Forsaken Generation

Right now, there are more than 1 million homeless students in the United States, and children make up 27 percent of the country’s homeless population. Forsaken Generation is an organization working to help change those stats through advocacy and joining forces with other organizations hoping to bring an end to this issue. Here, we talk to Sean Wrench, the founder, about the prevalence of homelessness in the States, how it’s connected to modern slavery and what can be done about it.

What does the homeless youth population look like—who makes it up?
That’s a really tough question. There are so many different scenarios. These kids come from all walks of life. Some of the kids are out on the streets; some of them live in shelters. Some are still able to attend school; some aren’t able to or aren’t enrolled. But even the kids who sleep in the shelters will still spend a lot of time out on the street. 

Sex trafficking is a huge issue in the U.S. How does it affect the homeless youth here?
The United States has become the number-one destination in the entire world for child sex trafficking. In the past we’ve looked at this as a problem of “other countries.” Not anymore. And unless we wake up to this reality, these kids will continue to suffer.

Runaway homeless youth make up the majority of the child sex trafficking victims in the United States. In fact, I came across a recent study by the U.S. Justice Department that said one in three kids will be forced into prostitution within 48 hours of being on the street. By forced, I mean literally abducted off the street by a pimp and forced against their will to service multiple men every single day. Sometimes the pimp will actually chain them to a bed to keep them from running away. They threaten to kill them and their family if they won’t “perform” or if they try to escape. It’s not just a big-city problem either; it’s happening in many suburbs and rural areas and right in our backyards throughout the U.S. This is why services for homeless youth and shelters are so vitally important to the overall problem. Our organization has created a multi-tiered response to this; we put a big focus on prevention. We need help, though, we are completely volunteer-driven. If these homeless youth can get off the street into someplace safe, then they have a much better chance of not being lured into sex trafficking. Sadly, most shelters throughout the country are full.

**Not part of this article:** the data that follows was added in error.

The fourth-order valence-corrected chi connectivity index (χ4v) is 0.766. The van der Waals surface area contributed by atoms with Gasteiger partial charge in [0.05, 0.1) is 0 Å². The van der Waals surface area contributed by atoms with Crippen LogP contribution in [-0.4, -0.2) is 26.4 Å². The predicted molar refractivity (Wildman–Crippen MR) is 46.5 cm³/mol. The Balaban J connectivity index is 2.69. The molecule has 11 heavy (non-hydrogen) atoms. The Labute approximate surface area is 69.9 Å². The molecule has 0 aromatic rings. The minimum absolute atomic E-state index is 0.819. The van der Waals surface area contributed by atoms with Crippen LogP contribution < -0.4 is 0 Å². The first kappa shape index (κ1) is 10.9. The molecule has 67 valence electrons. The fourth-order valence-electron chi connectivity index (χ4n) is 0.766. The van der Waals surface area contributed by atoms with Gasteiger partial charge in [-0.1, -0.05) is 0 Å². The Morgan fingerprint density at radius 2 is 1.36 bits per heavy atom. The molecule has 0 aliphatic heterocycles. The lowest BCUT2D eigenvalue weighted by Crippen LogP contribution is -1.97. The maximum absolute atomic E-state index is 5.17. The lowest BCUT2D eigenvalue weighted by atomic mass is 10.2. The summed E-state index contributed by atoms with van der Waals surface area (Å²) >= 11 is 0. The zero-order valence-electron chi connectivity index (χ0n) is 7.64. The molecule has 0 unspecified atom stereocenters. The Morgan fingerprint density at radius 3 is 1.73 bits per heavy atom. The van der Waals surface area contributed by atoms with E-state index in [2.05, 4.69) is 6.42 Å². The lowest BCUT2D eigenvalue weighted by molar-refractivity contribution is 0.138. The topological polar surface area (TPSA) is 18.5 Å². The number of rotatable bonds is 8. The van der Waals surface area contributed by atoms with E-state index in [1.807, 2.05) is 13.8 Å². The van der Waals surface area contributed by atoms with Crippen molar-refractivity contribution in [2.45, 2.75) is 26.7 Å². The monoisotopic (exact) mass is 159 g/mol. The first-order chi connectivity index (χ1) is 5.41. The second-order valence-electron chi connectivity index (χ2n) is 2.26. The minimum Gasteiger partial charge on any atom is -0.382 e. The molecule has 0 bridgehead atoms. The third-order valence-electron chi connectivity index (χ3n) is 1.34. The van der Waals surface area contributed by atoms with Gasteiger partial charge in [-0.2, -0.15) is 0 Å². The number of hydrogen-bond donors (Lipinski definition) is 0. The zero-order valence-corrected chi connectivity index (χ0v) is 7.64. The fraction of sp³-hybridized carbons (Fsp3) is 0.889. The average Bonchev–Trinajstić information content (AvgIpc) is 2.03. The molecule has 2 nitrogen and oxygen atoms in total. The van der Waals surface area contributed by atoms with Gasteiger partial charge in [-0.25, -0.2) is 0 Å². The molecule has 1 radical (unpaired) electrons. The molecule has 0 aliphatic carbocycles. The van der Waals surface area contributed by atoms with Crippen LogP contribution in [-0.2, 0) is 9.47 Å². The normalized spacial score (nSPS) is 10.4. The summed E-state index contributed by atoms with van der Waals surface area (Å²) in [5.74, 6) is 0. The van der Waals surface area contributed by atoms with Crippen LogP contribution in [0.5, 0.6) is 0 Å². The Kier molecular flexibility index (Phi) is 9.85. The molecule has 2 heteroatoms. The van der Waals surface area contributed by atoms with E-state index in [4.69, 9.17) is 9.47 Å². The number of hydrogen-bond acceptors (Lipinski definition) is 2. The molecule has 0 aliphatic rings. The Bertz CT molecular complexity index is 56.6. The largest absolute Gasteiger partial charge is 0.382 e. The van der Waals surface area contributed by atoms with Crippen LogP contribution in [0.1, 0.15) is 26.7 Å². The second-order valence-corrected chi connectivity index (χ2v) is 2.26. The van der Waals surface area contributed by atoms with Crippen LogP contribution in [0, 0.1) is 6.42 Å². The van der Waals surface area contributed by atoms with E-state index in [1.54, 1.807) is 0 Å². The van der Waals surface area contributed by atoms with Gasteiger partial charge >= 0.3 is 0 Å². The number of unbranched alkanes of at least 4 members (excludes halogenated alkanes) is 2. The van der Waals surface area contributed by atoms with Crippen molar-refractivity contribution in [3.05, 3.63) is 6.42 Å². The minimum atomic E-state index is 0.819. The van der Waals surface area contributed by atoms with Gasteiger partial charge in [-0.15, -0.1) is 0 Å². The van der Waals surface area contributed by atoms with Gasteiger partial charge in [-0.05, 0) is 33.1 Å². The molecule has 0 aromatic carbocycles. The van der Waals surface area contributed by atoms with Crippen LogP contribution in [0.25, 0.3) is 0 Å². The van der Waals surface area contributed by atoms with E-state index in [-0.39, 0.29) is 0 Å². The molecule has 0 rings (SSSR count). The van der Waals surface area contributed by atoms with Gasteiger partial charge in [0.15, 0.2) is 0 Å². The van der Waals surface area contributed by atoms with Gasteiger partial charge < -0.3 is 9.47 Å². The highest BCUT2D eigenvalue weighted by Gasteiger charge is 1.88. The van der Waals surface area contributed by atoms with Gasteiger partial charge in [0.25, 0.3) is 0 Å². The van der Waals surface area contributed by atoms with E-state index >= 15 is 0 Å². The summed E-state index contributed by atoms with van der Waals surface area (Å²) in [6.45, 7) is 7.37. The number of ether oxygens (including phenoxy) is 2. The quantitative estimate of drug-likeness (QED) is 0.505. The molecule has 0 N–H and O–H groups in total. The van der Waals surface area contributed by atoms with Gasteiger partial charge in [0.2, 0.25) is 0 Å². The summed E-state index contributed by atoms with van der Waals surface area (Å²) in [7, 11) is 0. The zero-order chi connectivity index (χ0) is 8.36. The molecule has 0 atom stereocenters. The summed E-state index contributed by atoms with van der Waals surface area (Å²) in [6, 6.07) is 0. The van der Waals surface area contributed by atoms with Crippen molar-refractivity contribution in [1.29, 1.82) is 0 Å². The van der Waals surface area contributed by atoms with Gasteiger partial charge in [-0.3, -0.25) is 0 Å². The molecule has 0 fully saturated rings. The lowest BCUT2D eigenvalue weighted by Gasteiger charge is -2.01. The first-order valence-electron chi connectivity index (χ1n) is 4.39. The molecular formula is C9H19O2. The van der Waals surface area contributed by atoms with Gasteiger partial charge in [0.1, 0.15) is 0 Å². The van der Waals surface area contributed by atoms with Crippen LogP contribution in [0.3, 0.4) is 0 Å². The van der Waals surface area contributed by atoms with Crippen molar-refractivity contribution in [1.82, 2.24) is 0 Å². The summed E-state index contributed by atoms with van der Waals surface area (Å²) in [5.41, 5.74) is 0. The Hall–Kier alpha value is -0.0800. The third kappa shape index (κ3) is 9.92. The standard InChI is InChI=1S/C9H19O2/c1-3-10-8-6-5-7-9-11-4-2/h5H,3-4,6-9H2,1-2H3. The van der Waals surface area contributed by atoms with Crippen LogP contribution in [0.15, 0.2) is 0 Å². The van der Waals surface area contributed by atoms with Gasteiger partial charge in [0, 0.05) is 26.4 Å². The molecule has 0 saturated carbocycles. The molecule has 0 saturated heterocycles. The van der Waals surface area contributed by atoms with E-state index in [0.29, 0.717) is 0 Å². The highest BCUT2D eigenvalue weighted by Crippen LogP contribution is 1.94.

What was it that prompted you to start Forsaken Generation?
Well it mainly stems from the fact that I am madly in love with Jesus. If you are really truly in love with Jesus, then it’s impossible to not love people. Jesus said the greatest commandment was to love God and to love others. The story of the Good Samaritan is one of my favorite passages of Scripture. The man asked Jesus what he must do to inherit eternal life. Jesus basically responded by saying, “You already know the answer to this question, you tell me.” The man responded correctly by saying, “Love God with all your heart, soul, strength and mind; and love others.” What I find most profound about the Scripture is what follows. The Scripture says that to justify himself, the man asks, “Who is my neighbor?” Now, come on, let’s be honest with ourselves right now: How often do we do that same exact thing. We run around saying we are searching for God’s purpose in our lives, when often it’s clearly laid out right in front of us. But often what God lays out right in front of us isn’t maybe the most attractive option. Jesus said, “Love one another”. Yet every single day of our lives we have that opportunity and essentially we are telling Jesus the same thing that man did: “But Jesus, that person isn’t my neighbor.’ ”